Homeowner: Wells Fargo ignored short sale, forced foreclosurePosted: Updated:
The last thing Melissa Stull wanted was to sell her family's dream home. She and her husband bought it in 2004 and started to raise a family, but then the economy hit the family landscaping business.
"As soon as the market started to go down our business started to go down," Melissa Stull said.
The once comfortable Stulls found they couldn't make the payment on their house.
"We've depleted our savings accounts, we've depleted our business accounts by trying to keep this home," Stull said.
Last October they decided on a short sale.
"We immediately had offers on our home. Immediately. Probably 10," Stull said.
But Stull said Wells Fargo took so long to respond that the first buyer walked.
"We had an immediate offer again in January of 2012. And so the same buyer we've had since January 2012 we have to date," she said.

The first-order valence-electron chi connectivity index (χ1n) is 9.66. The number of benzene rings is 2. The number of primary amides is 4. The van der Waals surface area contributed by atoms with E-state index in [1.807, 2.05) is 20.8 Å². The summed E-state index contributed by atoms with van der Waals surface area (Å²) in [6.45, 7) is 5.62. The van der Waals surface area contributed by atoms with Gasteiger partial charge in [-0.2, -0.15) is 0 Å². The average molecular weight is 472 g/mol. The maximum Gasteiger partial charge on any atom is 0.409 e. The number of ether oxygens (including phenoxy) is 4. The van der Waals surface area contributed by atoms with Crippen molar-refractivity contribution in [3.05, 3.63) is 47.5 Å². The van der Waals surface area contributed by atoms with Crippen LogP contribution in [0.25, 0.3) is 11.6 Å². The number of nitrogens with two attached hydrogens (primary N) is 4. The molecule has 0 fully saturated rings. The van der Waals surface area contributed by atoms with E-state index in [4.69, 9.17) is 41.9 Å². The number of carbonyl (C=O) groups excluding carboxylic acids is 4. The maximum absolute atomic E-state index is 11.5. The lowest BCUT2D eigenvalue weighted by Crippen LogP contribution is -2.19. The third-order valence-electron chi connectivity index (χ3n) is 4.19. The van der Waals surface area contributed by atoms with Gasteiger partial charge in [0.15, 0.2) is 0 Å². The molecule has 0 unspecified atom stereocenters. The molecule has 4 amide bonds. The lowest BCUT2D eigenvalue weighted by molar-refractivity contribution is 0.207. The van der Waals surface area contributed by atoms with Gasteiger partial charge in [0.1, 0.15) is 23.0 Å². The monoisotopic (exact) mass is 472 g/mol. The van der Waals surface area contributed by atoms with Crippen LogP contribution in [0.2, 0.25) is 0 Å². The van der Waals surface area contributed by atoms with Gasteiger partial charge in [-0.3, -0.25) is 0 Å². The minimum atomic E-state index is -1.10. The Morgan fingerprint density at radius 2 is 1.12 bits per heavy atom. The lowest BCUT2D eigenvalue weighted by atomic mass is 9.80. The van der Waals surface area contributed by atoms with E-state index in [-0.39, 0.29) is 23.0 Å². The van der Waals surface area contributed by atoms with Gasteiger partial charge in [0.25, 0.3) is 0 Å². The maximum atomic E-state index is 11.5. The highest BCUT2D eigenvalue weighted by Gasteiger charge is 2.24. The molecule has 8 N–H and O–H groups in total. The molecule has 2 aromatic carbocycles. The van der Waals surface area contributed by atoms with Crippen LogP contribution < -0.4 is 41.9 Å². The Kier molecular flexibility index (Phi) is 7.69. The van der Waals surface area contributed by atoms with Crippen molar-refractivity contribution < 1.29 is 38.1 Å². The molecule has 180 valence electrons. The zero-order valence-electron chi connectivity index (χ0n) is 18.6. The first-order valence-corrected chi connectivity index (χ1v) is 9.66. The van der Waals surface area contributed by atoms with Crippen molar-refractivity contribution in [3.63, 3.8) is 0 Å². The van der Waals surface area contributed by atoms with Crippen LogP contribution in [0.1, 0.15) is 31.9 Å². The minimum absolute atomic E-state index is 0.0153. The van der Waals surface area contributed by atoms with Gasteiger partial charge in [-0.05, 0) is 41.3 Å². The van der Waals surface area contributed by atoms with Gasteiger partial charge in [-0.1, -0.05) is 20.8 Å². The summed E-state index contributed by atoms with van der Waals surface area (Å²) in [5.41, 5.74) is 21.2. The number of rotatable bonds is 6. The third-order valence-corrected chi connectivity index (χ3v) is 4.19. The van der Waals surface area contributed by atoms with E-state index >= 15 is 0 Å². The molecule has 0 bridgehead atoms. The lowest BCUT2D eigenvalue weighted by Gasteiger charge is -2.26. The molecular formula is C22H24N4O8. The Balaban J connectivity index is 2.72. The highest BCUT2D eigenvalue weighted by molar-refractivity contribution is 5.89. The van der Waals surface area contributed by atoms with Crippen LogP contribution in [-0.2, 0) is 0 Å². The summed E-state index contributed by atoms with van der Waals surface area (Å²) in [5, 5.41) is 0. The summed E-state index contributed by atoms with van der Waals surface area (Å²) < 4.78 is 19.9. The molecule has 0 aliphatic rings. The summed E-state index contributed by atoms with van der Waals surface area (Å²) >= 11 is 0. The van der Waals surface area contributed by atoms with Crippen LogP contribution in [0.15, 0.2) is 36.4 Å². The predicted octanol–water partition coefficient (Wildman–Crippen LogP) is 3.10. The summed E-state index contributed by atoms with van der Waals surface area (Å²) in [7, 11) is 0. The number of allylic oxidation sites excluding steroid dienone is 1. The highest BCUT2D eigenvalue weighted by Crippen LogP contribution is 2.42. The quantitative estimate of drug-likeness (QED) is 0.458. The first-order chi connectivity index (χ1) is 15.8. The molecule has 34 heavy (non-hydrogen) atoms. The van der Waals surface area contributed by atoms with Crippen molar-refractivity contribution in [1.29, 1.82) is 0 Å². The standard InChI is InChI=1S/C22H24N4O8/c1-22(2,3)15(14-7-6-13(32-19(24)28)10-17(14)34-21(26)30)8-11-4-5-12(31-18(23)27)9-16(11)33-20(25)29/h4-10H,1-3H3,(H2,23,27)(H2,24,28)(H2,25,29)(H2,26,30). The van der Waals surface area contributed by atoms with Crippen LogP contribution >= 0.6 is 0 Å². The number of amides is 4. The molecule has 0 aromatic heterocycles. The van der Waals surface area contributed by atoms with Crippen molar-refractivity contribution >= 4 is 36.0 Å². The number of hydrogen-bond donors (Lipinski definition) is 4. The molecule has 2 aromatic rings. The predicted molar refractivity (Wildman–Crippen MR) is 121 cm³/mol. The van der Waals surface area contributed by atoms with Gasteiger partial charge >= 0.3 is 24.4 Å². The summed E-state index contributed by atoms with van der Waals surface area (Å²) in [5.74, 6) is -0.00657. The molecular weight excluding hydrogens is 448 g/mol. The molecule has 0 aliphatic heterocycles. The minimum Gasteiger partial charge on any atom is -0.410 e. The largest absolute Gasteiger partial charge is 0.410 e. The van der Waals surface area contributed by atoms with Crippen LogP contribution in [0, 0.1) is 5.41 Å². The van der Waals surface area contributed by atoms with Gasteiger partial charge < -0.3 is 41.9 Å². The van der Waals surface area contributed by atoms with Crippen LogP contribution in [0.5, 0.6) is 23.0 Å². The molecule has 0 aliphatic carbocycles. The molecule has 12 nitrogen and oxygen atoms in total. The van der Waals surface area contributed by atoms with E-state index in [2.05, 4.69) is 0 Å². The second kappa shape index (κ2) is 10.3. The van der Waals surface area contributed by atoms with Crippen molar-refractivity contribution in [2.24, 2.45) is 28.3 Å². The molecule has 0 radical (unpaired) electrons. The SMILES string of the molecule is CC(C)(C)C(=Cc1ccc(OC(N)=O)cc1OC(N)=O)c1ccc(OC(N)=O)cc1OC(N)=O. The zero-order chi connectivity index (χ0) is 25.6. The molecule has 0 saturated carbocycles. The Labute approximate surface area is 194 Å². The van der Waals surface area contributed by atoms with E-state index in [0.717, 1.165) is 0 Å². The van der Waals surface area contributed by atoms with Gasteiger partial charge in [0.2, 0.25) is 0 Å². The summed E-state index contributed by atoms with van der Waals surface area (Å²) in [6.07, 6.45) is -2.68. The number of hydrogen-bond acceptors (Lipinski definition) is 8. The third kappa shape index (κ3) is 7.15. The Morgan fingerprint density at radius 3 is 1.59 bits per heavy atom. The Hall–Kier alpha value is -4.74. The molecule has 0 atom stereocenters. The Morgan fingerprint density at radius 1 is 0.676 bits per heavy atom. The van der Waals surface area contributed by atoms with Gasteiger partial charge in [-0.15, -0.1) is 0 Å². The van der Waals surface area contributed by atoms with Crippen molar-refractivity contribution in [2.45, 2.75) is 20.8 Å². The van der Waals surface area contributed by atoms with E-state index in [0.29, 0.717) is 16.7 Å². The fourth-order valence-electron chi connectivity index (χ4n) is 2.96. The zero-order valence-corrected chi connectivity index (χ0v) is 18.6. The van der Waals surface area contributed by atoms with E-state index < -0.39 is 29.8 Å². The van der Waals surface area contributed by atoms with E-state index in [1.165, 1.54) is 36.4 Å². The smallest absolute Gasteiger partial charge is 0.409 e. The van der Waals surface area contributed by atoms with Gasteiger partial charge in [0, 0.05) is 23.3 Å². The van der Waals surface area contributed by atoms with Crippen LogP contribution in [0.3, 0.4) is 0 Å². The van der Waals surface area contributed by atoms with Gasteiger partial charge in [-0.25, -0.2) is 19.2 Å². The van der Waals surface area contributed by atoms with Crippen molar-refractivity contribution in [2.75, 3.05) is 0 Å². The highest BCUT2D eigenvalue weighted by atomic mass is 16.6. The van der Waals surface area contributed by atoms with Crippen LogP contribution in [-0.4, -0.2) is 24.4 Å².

"The offer was $150,000," said realtor Marge Peck.
Peck said it's a solid offer, but Wells Fargo claimed Peck didn't send in a form they needed.
"It's an authorization to do a short sale. Which they've had since the beginning," Peck said.
"We've supplied the documentation they've asked for and in the end they give us a foreclosure date," Stull said.
Not just any foreclosure date. The house goes up for auction Thursday.
"The opening bid on this property is $107,128. We have an offer that's been sitting there for $150,000. There's something wrong with the math," Peck said.
The Stulls want two things - the ability to short sell their home and some answers from Wells Fargo. They said they know at this point they'll probably only get the latter.
"Who said it wasn't OK to short sell our house, but it's OK to foreclose our house and have the starting bid at 107? Who? Who said it's OK?" Stull asked.
CBS 5 News reached out to Wells Fargo for answers since they don't seem to be responding to the Stulls. A spokesperson said they're looking into it.
You can bet we'll be looking into it too.
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